Tips for Recovering From Abdominal Surgery

Take It Slow At First, And Your Recovery Will Go More Smoothly

Surgery for inflammatory bowel disease (IBD) is difficult on the body as well as on quality of life. Making good preparations can lessen the impact and improve the recovery time from surgery. There's much that can be done to prepare yourself, your home, your finances, and your employer for the time you'll need to take to recover. When everything is in place before having surgery, time can be best spent focusing on recovery.

Daughter playing nurse to father in bed
Hero Images / Getty Images

Contact Your Insurance Carrier

Some insurance companies require that they be informed before a hospitalization. This is extremely important, as they may deny benefits if there's not a call made to them prior to the surgery. When in doubt, make a quick call to the number on the back of the insurance card to find out for sure.


Work With Your Employer

Let an employer know as soon as a surgery date is scheduled. Some people may be eligible for short-term disability if there's a need for an extended recovery period. Remember that a note from the healthcare provider is needed to explain the need for surgery (no one needs to know why—it's none of their business) and how long of an absence is likely. To get back to work, another note will be needed, and this one will detail when, where, and how a return to work can take place (for instance, returning back at fewer hours to start, or with certain accommodations). Don't forget to ask for these, and remember to keep a copy.


Prepare For Your Return Before You Leave For The Hospital

A house needs to be ready for the return before even leaving for surgery. Some of the things to consider might be:

  • Stocking the freezer, refrigerator, and pantry with soft, low-residue foods
  • Having comfortable clothing, such as robes, pants with elastic waists, and t-shirts, to wear home from the hospital and during recovery
  • Finishing all the laundry and heavy cleaning and have the house in good order
  • Arranging furniture and other items so that trips up and down stairs will be minimized
  • Paying all bills up-to-date, or even setting up automatic payments

Get Out Of Bed

Yes, it's likely to be uncomfortable, but don't fight the nurses when they say it's time to get out of bed and walk in the days following surgery. People who get out of bed and move around will recover faster, and get released sooner. Additionally, this will help get the bowels moving again, and once that happens, it may be possible to graduate from a liquid diet to some solid food.


Indulge In Your Hobby

You will be tired, sore, and have a short attention span due to painkillers. Plan to spend time in the house reading, knitting, watching movies or TV, doing crossword puzzles or word games, putting together jigsaw puzzles, or doing some other quiet hobby. If you get bored easily at home, finding some hobbies that you can relax with is very important. Your mental health during recovery is critical, and being bored or feeling "cooped-up" won't help.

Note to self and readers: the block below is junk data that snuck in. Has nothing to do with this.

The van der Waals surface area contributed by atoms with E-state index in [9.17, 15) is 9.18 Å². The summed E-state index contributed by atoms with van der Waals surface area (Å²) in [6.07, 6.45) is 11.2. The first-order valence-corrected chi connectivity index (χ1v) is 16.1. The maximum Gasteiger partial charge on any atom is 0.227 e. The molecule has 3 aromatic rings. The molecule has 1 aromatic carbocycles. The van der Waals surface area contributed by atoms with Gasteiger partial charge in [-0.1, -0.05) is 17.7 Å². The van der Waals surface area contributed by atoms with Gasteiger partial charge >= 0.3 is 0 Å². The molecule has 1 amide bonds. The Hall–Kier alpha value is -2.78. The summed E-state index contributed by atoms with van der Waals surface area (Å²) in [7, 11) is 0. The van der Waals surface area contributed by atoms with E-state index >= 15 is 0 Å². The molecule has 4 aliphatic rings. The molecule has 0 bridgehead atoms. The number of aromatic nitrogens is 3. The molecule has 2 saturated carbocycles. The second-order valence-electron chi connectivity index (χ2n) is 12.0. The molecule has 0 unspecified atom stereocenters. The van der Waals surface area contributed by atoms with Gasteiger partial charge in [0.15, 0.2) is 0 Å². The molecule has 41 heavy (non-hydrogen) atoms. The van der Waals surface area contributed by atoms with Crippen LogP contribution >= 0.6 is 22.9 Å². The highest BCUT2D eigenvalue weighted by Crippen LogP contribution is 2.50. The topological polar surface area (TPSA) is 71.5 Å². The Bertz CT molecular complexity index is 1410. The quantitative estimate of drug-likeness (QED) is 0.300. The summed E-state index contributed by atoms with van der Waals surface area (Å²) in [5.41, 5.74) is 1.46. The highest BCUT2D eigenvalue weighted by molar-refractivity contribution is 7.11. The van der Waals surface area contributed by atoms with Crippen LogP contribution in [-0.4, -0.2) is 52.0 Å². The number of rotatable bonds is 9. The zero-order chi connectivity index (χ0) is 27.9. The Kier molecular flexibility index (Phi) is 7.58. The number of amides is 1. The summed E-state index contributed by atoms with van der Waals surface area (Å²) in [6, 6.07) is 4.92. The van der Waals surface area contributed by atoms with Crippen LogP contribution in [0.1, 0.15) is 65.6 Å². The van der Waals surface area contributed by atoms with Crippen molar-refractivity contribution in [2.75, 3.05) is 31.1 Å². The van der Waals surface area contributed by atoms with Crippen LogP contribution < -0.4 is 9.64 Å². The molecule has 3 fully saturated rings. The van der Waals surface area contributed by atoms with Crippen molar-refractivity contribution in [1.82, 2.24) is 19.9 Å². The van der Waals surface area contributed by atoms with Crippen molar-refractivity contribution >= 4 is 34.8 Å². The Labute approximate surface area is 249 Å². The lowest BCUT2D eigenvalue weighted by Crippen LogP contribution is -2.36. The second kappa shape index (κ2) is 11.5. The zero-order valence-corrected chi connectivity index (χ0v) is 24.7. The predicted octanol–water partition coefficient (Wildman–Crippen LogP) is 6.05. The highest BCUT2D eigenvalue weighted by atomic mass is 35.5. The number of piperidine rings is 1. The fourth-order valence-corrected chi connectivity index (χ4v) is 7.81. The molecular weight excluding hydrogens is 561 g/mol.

Don't Lift Anything Heavy...

Your muscles need time to heal. Do not lift things heavier than recommended by your healthcare provider (typically this is about 5 lbs), including, but not limited to, children, cats, dogs, grocery bags, and laundry baskets. Your continued health and complete recovery is too important to risk by going against healthcare provider's orders. Vacuuming is difficult on the abdominal muscles, so don't do it until the surgeon says you're ready.


...But Get Some Light Exercise

Your recovery will go in stages. At first, walking will be tough enough. Don't wear yourself out, but walk as much as you are able. When the surgeon releases you to do more, start back into your exercise program slowly. It will be some months before you will be back to your regular activities.


Ask Before You Get Intimate

Don't be afraid to discuss with your surgeon about when you will be well enough to have sex—it's a very important question. This is a personal decision that also needs to be discussed with your partner, and it will depend on your comfort level. You will know when you are ready.


Have Extra Pillows On Hand

A pillow between the knees, and another held against the stomach helps with discomfort during sleeping after surgery. A body pillow is also a good choice to lean against while in bed. Additionally, put one or two pillows on any chair you are sitting in for extra comfort.


Ask For Help

Having someone around to prepare meals and keep up with household chores will be helpful for your physical recovery, and give you peace of mind. If you don't have a friend or relative available, check with the hospital about volunteers. They may have a staff of volunteers (or be able to direct you to a volunteer group) who can deliver your medications and groceries, or just come by for a short visit.

2 Sources
Verywell Health uses only high-quality sources, including peer-reviewed studies, to support the facts within our articles. Read our editorial process to learn more about how we fact-check and keep our content accurate, reliable, and trustworthy.
  1. U.S. National Library of Medicine. MedlinePlus. Getting out of bed after surgery.

  2. National Institute of Diabetes and Digestive and Kidney Diseases. Ostomy surgery of the bowel.

By Amber J. Tresca
Amber J. Tresca is a freelance writer and speaker who covers digestive conditions, including IBD. She was diagnosed with ulcerative colitis at age 16.